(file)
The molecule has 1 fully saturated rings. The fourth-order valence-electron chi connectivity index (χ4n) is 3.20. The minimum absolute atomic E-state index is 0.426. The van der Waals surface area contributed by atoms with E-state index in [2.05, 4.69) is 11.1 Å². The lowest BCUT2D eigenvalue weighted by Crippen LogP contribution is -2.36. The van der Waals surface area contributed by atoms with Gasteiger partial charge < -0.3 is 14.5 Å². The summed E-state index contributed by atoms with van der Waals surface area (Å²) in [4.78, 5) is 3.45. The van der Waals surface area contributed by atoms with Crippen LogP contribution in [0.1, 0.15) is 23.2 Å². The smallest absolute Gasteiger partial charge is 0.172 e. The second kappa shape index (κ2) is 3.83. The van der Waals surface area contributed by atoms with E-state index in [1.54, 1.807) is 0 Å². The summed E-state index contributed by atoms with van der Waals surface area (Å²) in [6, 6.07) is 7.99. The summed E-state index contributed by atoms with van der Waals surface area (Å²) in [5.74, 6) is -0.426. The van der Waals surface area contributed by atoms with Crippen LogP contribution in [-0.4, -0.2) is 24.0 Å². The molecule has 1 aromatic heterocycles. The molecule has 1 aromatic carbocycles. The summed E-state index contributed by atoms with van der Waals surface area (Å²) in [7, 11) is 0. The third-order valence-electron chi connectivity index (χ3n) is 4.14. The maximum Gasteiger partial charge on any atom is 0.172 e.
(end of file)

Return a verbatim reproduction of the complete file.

The molecule has 1 fully saturated rings. The fourth-order valence-electron chi connectivity index (χ4n) is 3.20. The minimum absolute atomic E-state index is 0.426. The van der Waals surface area contributed by atoms with E-state index in [2.05, 4.69) is 11.1 Å². The lowest BCUT2D eigenvalue weighted by Crippen LogP contribution is -2.36. The van der Waals surface area contributed by atoms with Gasteiger partial charge < -0.3 is 14.5 Å². The summed E-state index contributed by atoms with van der Waals surface area (Å²) in [4.78, 5) is 3.45. The van der Waals surface area contributed by atoms with Crippen LogP contribution in [0.1, 0.15) is 23.2 Å². The smallest absolute Gasteiger partial charge is 0.172 e. The second kappa shape index (κ2) is 3.83. The van der Waals surface area contributed by atoms with E-state index in [1.54, 1.807) is 0 Å². The summed E-state index contributed by atoms with van der Waals surface area (Å²) in [6, 6.07) is 7.99. The summed E-state index contributed by atoms with van der Waals surface area (Å²) in [5.74, 6) is -0.426. The van der Waals surface area contributed by atoms with Crippen LogP contribution in [-0.4, -0.2) is 24.0 Å². The molecule has 1 aromatic heterocycles. The molecule has 1 aromatic carbocycles. The summed E-state index contributed by atoms with van der Waals surface area (Å²) in [7, 11) is 0. The third-order valence-electron chi connectivity index (χ3n) is 4.14. The maximum Gasteiger partial charge on any atom is 0.172 e.